The family story goes that my maternal grandmother’s several brothers (three?) were all killed by Stalin in the purges of the 1930s. (The family was Latvian.) The only other story I remember about these brothers is that one of them was a devoted collector of birds’ eggs who was once attacked by a hawk while near the top of the tree and barely made it down while fighting off the bird. I think as a kid in my mind these stories somehow conjoined into one scary Latvian-Gothic image.
Anyway, I recently read Simon Montefiore’s Young Stalin about the dictator’s youth up to the Revolution in 1917. The book is a page-turner, sometimes to a fault — as one critical Amazon reviewer put it, it can occasionally read “as if he thinks he competes with Dan Brown (Well, maybe he does?),” in a highly florid, sensationalistic style filled with dramatic reenactments of events from 90 years ago. It was certainly entertaining to read, though, and based on troves of absolutely new materials from the archives that offer major revisions of our understanding of the man. He was a total thug — basically the guy who’d get things done and who raised funds for the cause via outrageously daring and brutal robberies and hold-ups. Interestingly, though, he was also something of an intellectual and a poet. And very much a Georgian before a Russian.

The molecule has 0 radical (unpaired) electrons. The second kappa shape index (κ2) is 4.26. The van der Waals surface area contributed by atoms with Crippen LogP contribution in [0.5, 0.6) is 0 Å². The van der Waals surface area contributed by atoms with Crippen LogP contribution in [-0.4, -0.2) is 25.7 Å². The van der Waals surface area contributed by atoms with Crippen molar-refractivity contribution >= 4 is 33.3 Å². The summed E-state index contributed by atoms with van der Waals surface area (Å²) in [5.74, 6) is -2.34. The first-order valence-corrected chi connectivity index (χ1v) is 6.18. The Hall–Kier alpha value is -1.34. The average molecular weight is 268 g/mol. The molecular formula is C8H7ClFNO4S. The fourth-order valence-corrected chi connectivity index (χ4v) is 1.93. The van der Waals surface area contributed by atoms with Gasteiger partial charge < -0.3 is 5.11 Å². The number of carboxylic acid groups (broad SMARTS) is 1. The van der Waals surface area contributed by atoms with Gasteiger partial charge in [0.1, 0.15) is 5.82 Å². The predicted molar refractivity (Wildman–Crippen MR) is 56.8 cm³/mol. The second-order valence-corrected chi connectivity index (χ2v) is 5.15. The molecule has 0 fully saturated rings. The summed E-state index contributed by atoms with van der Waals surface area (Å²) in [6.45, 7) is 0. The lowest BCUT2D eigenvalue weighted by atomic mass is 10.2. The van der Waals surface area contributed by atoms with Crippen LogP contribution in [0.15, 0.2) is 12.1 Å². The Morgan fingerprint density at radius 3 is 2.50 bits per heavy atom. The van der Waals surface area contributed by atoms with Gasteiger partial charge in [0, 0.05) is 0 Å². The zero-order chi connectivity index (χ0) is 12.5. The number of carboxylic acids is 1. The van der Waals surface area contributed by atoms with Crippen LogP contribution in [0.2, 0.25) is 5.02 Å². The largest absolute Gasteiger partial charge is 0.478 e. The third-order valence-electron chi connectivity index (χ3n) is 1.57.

Other aliases used at one time or another by Stalin: K. Safin; The Milkman; The Priest; K. Kato; The Loper. There’s a whole appendix with a list of about 40 he used in his long years in the revolutionary underworld.
This was one of my favorite passages:
Kamenev gave Stalin The Prince by Machiavelli, perhaps an unwise gift for someone who was already Machiavellian enough. At a boozy dinner, Kamenev asked everyone around the table to declare their greatest pleasure in life. Some cited women, others earnestly replied that it was the progress of dialectical materialism towards the workers’ paradise. Then Stalin answered: “My greatest pleasure is to choose one’s victim, prepare one’s plans minutely, slake an implacable vengeance, and then go to bed. There’s nothing sweeter in the world.”
He does have a point.